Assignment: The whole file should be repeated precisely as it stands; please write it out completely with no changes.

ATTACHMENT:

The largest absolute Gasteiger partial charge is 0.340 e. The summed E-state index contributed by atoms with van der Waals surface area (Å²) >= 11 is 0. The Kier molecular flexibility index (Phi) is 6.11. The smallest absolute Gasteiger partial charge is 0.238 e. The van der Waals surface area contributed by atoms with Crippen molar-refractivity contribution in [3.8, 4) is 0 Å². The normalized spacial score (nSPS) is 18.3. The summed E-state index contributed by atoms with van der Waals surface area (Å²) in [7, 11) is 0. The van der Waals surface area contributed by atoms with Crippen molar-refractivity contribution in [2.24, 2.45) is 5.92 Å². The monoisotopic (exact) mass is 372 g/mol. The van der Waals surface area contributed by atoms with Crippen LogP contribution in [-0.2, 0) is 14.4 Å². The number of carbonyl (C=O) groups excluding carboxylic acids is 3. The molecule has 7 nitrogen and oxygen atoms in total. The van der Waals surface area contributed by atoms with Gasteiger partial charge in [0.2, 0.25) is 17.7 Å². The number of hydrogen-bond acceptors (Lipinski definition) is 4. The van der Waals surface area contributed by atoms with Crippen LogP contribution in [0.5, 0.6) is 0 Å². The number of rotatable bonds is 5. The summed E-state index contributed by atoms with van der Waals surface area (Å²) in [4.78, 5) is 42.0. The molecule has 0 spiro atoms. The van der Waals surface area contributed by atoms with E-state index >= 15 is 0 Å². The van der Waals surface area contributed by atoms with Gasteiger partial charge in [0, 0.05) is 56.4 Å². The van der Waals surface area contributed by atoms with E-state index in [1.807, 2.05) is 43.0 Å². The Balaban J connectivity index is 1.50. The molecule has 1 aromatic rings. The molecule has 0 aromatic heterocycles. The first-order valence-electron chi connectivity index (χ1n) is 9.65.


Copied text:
The largest absolute Gasteiger partial charge is 0.340 e. The summed E-state index contributed by atoms with van der Waals surface area (Å²) >= 11 is 0. The Kier molecular flexibility index (Phi) is 6.11. The smallest absolute Gasteiger partial charge is 0.238 e. The van der Waals surface area contributed by atoms with Crippen molar-refractivity contribution in [3.8, 4) is 0 Å². The normalized spacial score (nSPS) is 18.3. The summed E-state index contributed by atoms with van der Waals surface area (Å²) in [7, 11) is 0. The van der Waals surface area contributed by atoms with Crippen molar-refractivity contribution in [2.24, 2.45) is 5.92 Å². The monoisotopic (exact) mass is 372 g/mol. The van der Waals surface area contributed by atoms with Crippen LogP contribution in [-0.2, 0) is 14.4 Å². The number of carbonyl (C=O) groups excluding carboxylic acids is 3. The molecule has 7 nitrogen and oxygen atoms in total. The van der Waals surface area contributed by atoms with Gasteiger partial charge in [0.2, 0.25) is 17.7 Å². The number of hydrogen-bond acceptors (Lipinski definition) is 4. The van der Waals surface area contributed by atoms with Crippen LogP contribution in [0.5, 0.6) is 0 Å². The number of rotatable bonds is 5. The summed E-state index contributed by atoms with van der Waals surface area (Å²) in [4.78, 5) is 42.0. The molecule has 0 spiro atoms. The van der Waals surface area contributed by atoms with E-state index >= 15 is 0 Å². The van der Waals surface area contributed by atoms with Gasteiger partial charge in [0, 0.05) is 56.4 Å². The van der Waals surface area contributed by atoms with E-state index in [1.807, 2.05) is 43.0 Å². The Balaban J connectivity index is 1.50. The molecule has 1 aromatic rings. The molecule has 0 aromatic heterocycles. The first-order valence-electron chi connectivity index (χ1n) is 9.65.